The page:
Due to the increased number of fine scale periods in the receiving channels, larger diameter sensors can achieve a resolution of 20 bits (1.24″) and an accuracy of 17 bits (10″). The electronics board is mounted on the side of the sensor with a bottom entry connector. The electronics PCB is arranged in an arc section with an approximate length of 120 mm (65 degrees). Such an arc section has an outer diameter of 205 mm and an inner diameter of 165 mm. The top plate above the rotating target acts as a mechanical and electrical shield.

Bearingless encoders

The bearingless encoder is the preferred option for simplified installation. The raw signals and other debugging information were fully investigated after the encoders were assembled in production.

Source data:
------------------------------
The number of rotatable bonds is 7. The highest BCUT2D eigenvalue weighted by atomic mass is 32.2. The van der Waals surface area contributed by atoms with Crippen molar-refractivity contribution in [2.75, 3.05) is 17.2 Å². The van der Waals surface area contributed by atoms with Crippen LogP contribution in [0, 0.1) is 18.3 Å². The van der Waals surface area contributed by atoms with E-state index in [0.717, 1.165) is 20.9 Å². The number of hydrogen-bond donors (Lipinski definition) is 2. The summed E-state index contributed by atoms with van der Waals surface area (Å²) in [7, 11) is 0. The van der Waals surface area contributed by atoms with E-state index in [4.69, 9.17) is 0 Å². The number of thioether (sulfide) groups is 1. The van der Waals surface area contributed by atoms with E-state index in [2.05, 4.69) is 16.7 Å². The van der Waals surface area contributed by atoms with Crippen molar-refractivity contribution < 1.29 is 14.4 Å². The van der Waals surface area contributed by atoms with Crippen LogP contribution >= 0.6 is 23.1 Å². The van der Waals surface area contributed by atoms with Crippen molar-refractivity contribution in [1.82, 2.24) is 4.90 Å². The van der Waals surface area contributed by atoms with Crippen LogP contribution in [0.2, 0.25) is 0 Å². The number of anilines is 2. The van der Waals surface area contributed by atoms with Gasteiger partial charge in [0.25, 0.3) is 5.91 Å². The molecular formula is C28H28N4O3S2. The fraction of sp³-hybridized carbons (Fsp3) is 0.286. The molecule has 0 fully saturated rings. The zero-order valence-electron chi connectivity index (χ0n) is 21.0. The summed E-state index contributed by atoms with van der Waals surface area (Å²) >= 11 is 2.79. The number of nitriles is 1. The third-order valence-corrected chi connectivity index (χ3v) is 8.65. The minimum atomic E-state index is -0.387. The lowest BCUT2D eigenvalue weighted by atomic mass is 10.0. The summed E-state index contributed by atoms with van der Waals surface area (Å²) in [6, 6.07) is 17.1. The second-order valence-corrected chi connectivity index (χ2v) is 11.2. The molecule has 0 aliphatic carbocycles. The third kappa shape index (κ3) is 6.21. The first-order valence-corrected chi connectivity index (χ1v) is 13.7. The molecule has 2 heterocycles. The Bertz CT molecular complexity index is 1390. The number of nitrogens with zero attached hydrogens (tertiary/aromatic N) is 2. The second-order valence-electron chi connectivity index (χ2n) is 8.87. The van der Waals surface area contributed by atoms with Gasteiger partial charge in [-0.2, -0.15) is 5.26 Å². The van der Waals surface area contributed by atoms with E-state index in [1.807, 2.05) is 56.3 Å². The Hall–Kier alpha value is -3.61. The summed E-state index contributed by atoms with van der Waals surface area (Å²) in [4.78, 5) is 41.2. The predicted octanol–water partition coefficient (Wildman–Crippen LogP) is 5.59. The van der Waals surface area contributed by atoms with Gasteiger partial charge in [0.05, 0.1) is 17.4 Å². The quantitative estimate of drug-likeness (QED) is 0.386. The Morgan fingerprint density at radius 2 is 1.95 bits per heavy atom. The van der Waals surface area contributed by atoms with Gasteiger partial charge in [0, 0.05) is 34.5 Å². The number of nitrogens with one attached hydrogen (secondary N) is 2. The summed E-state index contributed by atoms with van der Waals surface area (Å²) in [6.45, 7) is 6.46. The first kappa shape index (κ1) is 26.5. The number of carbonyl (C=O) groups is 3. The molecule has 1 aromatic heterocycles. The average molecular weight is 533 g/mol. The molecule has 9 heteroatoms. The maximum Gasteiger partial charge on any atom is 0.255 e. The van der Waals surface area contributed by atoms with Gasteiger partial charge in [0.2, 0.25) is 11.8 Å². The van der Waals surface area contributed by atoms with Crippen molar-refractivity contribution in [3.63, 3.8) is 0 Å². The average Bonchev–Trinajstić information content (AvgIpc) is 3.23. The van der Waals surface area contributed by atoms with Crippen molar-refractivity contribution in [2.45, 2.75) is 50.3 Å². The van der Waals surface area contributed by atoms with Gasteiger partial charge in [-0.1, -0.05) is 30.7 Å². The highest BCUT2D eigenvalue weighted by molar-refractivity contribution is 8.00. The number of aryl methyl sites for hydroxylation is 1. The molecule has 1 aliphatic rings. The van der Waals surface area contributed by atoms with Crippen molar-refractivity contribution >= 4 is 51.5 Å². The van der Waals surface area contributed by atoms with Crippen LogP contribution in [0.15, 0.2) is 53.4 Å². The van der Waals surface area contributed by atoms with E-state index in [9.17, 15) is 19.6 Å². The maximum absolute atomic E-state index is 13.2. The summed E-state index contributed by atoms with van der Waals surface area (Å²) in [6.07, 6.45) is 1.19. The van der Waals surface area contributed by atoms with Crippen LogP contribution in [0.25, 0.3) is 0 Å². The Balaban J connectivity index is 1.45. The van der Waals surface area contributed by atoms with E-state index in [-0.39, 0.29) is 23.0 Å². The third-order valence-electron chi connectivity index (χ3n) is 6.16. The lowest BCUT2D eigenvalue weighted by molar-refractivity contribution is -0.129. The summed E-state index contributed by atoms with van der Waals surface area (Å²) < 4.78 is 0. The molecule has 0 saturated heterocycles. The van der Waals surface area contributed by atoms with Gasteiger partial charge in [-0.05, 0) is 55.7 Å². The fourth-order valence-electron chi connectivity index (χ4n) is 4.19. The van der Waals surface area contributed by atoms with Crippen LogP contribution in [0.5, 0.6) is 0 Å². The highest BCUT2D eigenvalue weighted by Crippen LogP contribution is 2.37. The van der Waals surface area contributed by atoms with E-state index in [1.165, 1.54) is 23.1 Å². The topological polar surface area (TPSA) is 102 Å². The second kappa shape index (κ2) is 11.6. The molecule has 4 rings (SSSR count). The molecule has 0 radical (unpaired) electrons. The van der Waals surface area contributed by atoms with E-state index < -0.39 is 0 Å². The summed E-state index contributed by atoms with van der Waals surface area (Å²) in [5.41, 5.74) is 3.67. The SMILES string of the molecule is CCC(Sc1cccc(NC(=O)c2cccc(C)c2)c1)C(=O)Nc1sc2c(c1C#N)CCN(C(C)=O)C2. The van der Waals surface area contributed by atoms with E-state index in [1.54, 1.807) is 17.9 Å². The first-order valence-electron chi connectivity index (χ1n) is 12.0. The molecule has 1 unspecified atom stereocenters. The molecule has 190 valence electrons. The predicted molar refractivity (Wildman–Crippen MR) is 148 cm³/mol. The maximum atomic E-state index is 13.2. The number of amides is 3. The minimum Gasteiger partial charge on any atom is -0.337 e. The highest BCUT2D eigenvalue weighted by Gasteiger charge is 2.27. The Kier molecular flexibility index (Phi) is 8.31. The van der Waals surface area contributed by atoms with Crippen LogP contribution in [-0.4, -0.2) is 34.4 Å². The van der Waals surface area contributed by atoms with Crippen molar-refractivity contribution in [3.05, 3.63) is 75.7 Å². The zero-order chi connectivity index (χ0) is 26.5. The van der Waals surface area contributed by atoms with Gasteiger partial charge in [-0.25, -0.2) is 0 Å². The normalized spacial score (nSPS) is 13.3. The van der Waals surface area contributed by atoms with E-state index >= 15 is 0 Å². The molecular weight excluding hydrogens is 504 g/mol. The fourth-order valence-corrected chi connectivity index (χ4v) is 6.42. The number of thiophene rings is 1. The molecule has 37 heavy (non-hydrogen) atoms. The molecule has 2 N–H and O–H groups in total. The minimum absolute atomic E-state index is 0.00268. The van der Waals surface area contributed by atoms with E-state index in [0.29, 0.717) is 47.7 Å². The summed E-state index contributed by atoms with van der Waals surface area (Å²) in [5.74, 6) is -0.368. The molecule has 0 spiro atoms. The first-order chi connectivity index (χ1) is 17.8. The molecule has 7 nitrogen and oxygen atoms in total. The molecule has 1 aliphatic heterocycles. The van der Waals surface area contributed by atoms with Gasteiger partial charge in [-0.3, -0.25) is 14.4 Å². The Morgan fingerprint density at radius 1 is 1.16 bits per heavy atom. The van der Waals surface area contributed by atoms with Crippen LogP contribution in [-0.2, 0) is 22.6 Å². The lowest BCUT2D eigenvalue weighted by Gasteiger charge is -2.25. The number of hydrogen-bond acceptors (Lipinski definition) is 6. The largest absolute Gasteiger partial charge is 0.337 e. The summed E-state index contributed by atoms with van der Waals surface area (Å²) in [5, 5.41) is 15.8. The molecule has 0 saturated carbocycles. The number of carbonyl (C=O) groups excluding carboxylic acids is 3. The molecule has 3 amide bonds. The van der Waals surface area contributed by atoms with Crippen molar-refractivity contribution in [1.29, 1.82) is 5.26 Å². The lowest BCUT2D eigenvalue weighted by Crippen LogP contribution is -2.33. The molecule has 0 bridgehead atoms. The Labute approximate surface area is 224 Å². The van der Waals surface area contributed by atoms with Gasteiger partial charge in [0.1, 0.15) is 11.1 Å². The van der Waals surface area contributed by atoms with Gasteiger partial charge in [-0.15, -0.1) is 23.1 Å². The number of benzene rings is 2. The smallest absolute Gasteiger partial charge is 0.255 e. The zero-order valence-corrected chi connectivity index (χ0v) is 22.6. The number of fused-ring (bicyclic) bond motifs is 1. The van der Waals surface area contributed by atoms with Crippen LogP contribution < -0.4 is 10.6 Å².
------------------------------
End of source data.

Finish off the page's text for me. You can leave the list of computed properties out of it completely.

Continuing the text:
Although bearingless encoders can operate at 24,000 rpm, they are best suited for high-precision applications and provide uncompromised accuracy immediately after power-up.
The through-hole encoder offers 19-bit (2.5″) resolution and 16-bit (20″) accuracy. A 58 mm end-of-shaft encoder offers a resolution of 18 bits (5″) and an accuracy of 15 bits (40″).
Absolute bearingless encoders - 58 mm and 30 mm through hole

Traditional form factors:

18-bit resolution for 58mm, 19-bit resolution for 25mm through-hole encoders

The ruggedised industrial encoders with integrated bearings are designed for demanding applications. These encoders are sealed to IP65 and can be used in a range of industrial test benches.
The rotational speed is only limited by the rubber seals in the bearings. A metal shielded bearing can be installed to allow a higher rotational speed.
Bearingless encoders offer more precise measurements as they do not generate mechanical vibrations related to the eccentricity of the shaft coupling. We recommend the bearingless options especially for the end-of-shaft sensors.
Absolute encoders - 58 mm and 25 mm through hole
Absolute encoder with 25mm through-hole
Absolute encoder with 25mm through-hole. Electronics PCB
Traditional 58mm absolute encoder

Why Resonant?